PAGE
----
Kathy Butterly makes colorful porcelain and earthenware objects that push quirky forms, cartoonish actions and surprising textures into pint-sized packages. Each of Butterly’s cup-like vessels begins as a cylindrical form cast in wet clay; she then manipulates these simple, symmetrical shapes into curvaceous, slumping bodies. Finely detailed appendages, surface decorations, and thin coats of subtly varied color are added in successive layers. The steady accretion of these layers over multiple firings builds their complicated surfaces. Although these objects fit within the timeline of traditional ceramic sculpture, Butterly’s sculptures refer most to the suggestive, repulsive, and seductive aspects of human bodies.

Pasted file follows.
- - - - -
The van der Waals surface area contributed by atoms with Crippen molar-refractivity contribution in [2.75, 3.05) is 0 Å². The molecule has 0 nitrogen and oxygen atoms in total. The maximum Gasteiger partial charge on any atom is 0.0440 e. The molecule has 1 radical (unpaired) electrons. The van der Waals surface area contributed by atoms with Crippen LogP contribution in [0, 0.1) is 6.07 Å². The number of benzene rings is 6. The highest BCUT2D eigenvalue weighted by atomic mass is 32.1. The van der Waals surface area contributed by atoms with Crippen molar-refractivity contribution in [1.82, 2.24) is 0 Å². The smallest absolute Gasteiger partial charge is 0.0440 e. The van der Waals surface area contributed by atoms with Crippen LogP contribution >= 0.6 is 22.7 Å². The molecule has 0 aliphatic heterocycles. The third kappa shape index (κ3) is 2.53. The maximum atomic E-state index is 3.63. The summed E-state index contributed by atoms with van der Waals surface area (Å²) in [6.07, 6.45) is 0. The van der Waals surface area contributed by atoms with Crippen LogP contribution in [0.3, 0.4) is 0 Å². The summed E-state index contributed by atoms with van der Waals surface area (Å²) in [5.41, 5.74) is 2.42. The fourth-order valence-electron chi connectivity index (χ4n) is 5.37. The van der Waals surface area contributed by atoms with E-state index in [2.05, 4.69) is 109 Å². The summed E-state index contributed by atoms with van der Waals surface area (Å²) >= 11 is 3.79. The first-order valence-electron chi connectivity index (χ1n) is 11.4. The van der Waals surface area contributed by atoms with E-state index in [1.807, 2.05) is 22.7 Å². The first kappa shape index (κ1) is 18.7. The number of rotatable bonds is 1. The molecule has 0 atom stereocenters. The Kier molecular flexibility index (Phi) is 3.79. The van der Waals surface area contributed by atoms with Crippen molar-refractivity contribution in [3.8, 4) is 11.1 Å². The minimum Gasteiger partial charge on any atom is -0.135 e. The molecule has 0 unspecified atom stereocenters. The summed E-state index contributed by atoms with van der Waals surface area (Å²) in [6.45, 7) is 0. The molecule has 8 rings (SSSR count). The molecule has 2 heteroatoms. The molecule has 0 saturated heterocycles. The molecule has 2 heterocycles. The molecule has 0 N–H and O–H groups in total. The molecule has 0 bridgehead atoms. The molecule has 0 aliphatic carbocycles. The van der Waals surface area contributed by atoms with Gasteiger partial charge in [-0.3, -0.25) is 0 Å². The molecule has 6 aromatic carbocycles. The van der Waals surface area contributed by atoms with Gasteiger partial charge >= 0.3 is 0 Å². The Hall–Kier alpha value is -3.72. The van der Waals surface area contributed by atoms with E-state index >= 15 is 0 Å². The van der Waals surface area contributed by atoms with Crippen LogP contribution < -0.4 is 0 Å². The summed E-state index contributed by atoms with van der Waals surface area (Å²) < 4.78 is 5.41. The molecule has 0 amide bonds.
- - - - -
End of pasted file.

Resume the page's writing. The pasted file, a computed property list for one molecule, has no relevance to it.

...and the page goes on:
From their pearl-adorned necks to their painted toenails, her works combine fullnesses and voids — bulging bellies and dark crevices — to create thinly veiled self-portraits. The sensuous folds, shadowy recesses, and slippery sheen of the glazed ceramic surfaces evoke an irreverent yet graceful sort of animation. Though her pieces typically stand less than eight inches tall, Butterly infuses each of her freaks and beauties with a unique, often mischievous personality.